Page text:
Does anyone remember what we celebrated, just a fortnight ago? Most likely we’ve all forgotten.
We celebrated Earth Day.
Remarkably, Earth Day was first celebrated in 1970, as mobilisation of support for the environment. The awareness that climate was being impacted and something had to be done about it struck us all the way back then.
However, here’s a sobering thought: 52 celebrations later, things are far from better – in fact, in many ways they are far worse. We have left our planet a big mess (thanks to the last 250 odd years of profligacy following the Industrial Revolution). Compared to 1970, we are twice as many people living off the same land mass, and we are emitting 2.6 times the CO2 we did back then. If you live in Asia, 99 of the 100 most environmentally vulnerable cities are in Asia (as you read this, you are probably feeling the full effects of the heat wave engulfing many of us).
Please don’t take this the wrong way: I am not trashing Earth Day. While the day itself has gathered momentum globally and has succeeded in generating conversations, events, and activities, we need more. Also, we need to stop calling it a ‘celebration’- it’s more like a beseeching and super-critical call to action to every individual, business and nation, to do much more, much faster. Individuals, businesses and countries will argue that they are already setting themselves tough ESG metrics and sustainability targets; that they have been doing so for years; and that they are consistently meeting and beating their targets. So, if everyone you talk to says “Hey, I’m doing my bit”, then how come we’re still staring at a climate disaster?
For businesses, it is time for boldness and speed
The ugly truth is that the minority are making commitments and acting upon them; the majority are not committing to or doing enough. And very few are doing it soon enough. A case in point: according to a Natural Capital Partners study of the Fortune Global 500 companies (together responsible for USD33 billion revenues), although there is some encouraging news in that there is a three-fold increase in net-zero targets set, some 60% do not have meaningful climate milestones by 2030; a mere 6% (32) of companies have a net zero target set between 2031 and 2050, whereas only 1% (5) have set a net zero target to be achieved earlier – all by 2030.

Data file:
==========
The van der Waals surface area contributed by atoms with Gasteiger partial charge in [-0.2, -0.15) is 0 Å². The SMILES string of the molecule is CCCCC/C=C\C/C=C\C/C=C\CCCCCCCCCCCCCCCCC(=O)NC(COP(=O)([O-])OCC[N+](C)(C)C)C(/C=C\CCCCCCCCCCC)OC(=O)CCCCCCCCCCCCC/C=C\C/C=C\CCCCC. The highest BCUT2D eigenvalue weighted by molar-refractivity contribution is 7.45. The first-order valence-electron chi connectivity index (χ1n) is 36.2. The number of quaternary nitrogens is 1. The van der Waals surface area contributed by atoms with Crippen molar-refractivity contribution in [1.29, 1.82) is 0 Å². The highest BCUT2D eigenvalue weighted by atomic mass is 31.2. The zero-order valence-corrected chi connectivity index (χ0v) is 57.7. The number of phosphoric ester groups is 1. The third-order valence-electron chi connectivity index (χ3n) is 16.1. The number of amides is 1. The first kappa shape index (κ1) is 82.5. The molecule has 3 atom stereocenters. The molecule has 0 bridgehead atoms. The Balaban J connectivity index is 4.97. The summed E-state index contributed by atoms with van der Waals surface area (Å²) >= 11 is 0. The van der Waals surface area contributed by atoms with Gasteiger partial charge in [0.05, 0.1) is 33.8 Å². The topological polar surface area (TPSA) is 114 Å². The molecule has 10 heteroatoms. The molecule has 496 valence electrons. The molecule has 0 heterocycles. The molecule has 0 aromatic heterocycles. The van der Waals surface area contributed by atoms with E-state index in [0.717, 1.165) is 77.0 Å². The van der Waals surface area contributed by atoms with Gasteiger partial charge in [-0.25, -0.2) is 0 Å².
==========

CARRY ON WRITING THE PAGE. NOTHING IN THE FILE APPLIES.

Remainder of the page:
In my experience with crisis management, I have always learnt that when a crisis confronts us, managing the crisis takes precedence and carrying on your ‘business as usual’ should take a backseat. And yet, it would seem as though the world is carrying on with ‘business as usual’ like nothing has happened; I shall illustrate this in four ways:
- Countries still measure their ‘success’ through how much they produce and consume; the current definition of success is outdated and needs to change;
- India is expected to see at least 250 unicorns or privately held startups with a USD1 billion or higher valuation by 2025, according to a latest report from investment fund Iron Pillar. This comes on the back of a record 43 Indian startups entering the unicorn club in 2021 alone. My question is: how many of these 43 unicorns are focused on addressing climate change or ESG-related issues? If anyone has the answer, please share. I’m going to hazard a guess and say: very few.
- Thanks to climate change, we are facing unprecedented heat waves; temperatures in many parts of India are well over 40◦ C. It is getting much too hot, too soon. It is ironic that we have caused this to happen, and even as we worry about climate change and clamour for action, we turn on our ACs to deal with the heat. Sales of air-conditioners across India this April are up 50% compared to last year and 35% more than 2019. With more air-conditioners being used, more electricity is being used and consequently, this causes more emissions. Yet, media reports and companies are gloating about ‘record sales’ – back to the first point I made;
- In the next 18-20 years, there will be much more plastic waste generated; even more plastic leaking into the ocean; and a significant increase in the quantum of plastic stock in the ocean. Rather than drastically decrease the plastic, we are hoping to (as has been said many times before) recycle our way out of trouble
In conclusion, I will advocate three things:
- The world needs to redefine how we measure success - as parents, as individuals, as companies and as nations. It can no longer just be about making the most (goods and services), having a fat salary, owning a big house, a big car, etc. Success should mean: will we leave a bigger impression on this planet than the (carbon) footprint we create?
- Companies that are leaders need to expand their sphere of influence – just like in geopolitics, influential nations do (and I mean this in a positive way); the corporate world has a much bigger role to play – with the involvement of their full value chain including suppliers, partners, employees et al, their sphere of influence to make good things happen faster and to influence smaller companies and laggards can be huge
- As businesses, we need to drop our ‘business as usual’. We need to act en masse and in unison to start dealing with the climate crisis which is an existential threat; not tomorrow but today!
Jaideep Gokhale, sustainability expert and industry veteran
Disclaimer: The views and opinions expressed in this article are those of the author and do not necessarily represent or reflect the views of an employer, organisation, committee, or other group or individual.